George Osborne has said that he would be "very happy" if the Government were to consider publishing the personal tax returns of top politicians.
In an interview with The Telegraph he said: "We are very happy to consider publishing tax returns for people seeking the highest offices in the land. Of course, they do it in America."
In the US, all top politicians are expected to reveal their personal tax details in the interests of transparency.
The Business Secretary Vince Cable agreed with the idea: "I'm quite happy to be open about it. I have no problem with my tax return being published while I am in Government."
The debate was prompted by a heated on-air debate between two candidates for the London mayoral election, Boris Johnson and Ken Livingstone.
They accused each other of avoiding income tax by channelling earnings through offshore companies.
A full list of the mayoral candidates can be found here.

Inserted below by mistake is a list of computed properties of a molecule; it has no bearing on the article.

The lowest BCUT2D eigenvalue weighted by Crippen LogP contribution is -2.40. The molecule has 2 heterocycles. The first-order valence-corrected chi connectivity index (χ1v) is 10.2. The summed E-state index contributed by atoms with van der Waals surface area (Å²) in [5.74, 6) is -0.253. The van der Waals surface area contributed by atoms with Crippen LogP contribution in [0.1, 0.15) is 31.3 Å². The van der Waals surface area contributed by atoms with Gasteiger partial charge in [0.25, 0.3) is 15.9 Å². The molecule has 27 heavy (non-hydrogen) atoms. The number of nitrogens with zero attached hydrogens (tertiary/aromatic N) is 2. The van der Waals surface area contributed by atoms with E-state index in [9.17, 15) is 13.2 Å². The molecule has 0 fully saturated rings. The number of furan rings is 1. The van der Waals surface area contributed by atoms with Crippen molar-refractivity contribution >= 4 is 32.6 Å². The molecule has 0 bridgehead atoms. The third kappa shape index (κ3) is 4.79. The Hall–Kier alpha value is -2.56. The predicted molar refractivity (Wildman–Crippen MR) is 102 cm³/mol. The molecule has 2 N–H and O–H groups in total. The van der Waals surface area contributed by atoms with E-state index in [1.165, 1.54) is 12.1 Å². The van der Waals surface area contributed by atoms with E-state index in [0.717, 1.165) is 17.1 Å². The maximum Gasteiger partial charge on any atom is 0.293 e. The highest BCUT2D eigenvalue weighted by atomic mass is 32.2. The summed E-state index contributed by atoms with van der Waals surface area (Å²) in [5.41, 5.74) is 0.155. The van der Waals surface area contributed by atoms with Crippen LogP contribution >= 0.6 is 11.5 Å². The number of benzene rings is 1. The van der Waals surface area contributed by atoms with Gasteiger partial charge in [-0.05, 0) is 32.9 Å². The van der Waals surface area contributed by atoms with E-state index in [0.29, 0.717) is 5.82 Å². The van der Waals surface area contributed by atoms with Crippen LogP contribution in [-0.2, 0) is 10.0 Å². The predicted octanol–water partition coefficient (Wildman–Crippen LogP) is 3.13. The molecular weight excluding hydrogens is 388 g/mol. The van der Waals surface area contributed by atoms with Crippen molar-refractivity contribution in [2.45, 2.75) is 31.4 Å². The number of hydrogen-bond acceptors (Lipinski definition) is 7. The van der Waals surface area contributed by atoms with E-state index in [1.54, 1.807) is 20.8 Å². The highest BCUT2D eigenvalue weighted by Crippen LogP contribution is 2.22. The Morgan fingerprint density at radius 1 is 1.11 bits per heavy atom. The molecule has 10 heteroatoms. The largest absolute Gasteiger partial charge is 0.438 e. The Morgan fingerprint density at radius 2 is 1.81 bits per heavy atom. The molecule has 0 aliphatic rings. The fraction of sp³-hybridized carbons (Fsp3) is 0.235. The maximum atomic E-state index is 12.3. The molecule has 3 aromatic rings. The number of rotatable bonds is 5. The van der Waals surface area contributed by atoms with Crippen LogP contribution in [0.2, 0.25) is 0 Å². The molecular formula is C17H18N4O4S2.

It would reinforce the tendency of elections to be about individuals and their personal lives rather than about public policy and what they will do for the electors...Will it put goood potential candidates off because they have been successful in the past and have no wish to share all the details of their business and personal finances with everyone else?
Mr Osborne's suggestion is likely to prove highly controversial.
John Redwood MP, Chairman of the Conservative Economic Affairs Committee, has opposed the idea arguing that it would lead to a focus on politician's personalities rather than policies, and discourage some candidates from entering politics.
Mr Osborne has come under pressure to reveal whether he would personally benefit from lowering the highest tax rate from 50p to 45p in the last Budget.